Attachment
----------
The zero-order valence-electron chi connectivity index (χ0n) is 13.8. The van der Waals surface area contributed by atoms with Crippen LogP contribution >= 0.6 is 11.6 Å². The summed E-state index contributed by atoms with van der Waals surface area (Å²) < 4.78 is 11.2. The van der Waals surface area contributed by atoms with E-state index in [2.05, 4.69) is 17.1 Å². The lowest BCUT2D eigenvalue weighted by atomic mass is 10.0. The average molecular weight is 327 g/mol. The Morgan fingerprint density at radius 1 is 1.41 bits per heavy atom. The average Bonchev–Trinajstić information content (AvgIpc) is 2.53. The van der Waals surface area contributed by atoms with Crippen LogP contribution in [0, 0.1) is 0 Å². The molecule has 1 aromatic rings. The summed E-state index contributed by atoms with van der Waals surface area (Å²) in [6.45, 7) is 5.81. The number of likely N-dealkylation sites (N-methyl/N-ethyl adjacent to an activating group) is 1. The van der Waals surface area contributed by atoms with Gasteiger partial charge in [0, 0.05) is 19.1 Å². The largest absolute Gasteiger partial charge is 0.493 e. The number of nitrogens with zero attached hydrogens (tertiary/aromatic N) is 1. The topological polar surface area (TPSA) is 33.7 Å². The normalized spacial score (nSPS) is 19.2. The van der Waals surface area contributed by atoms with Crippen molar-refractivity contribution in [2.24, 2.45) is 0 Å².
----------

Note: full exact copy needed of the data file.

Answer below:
The zero-order valence-electron chi connectivity index (χ0n) is 13.8. The van der Waals surface area contributed by atoms with Crippen LogP contribution >= 0.6 is 11.6 Å². The summed E-state index contributed by atoms with van der Waals surface area (Å²) < 4.78 is 11.2. The van der Waals surface area contributed by atoms with E-state index in [2.05, 4.69) is 17.1 Å². The lowest BCUT2D eigenvalue weighted by atomic mass is 10.0. The average molecular weight is 327 g/mol. The Morgan fingerprint density at radius 1 is 1.41 bits per heavy atom. The average Bonchev–Trinajstić information content (AvgIpc) is 2.53. The van der Waals surface area contributed by atoms with Crippen LogP contribution in [0, 0.1) is 0 Å². The molecule has 1 aromatic rings. The summed E-state index contributed by atoms with van der Waals surface area (Å²) in [6.45, 7) is 5.81. The number of likely N-dealkylation sites (N-methyl/N-ethyl adjacent to an activating group) is 1. The van der Waals surface area contributed by atoms with Gasteiger partial charge in [0, 0.05) is 19.1 Å². The largest absolute Gasteiger partial charge is 0.493 e. The number of nitrogens with zero attached hydrogens (tertiary/aromatic N) is 1. The topological polar surface area (TPSA) is 33.7 Å². The normalized spacial score (nSPS) is 19.2. The van der Waals surface area contributed by atoms with Crippen molar-refractivity contribution in [2.24, 2.45) is 0 Å².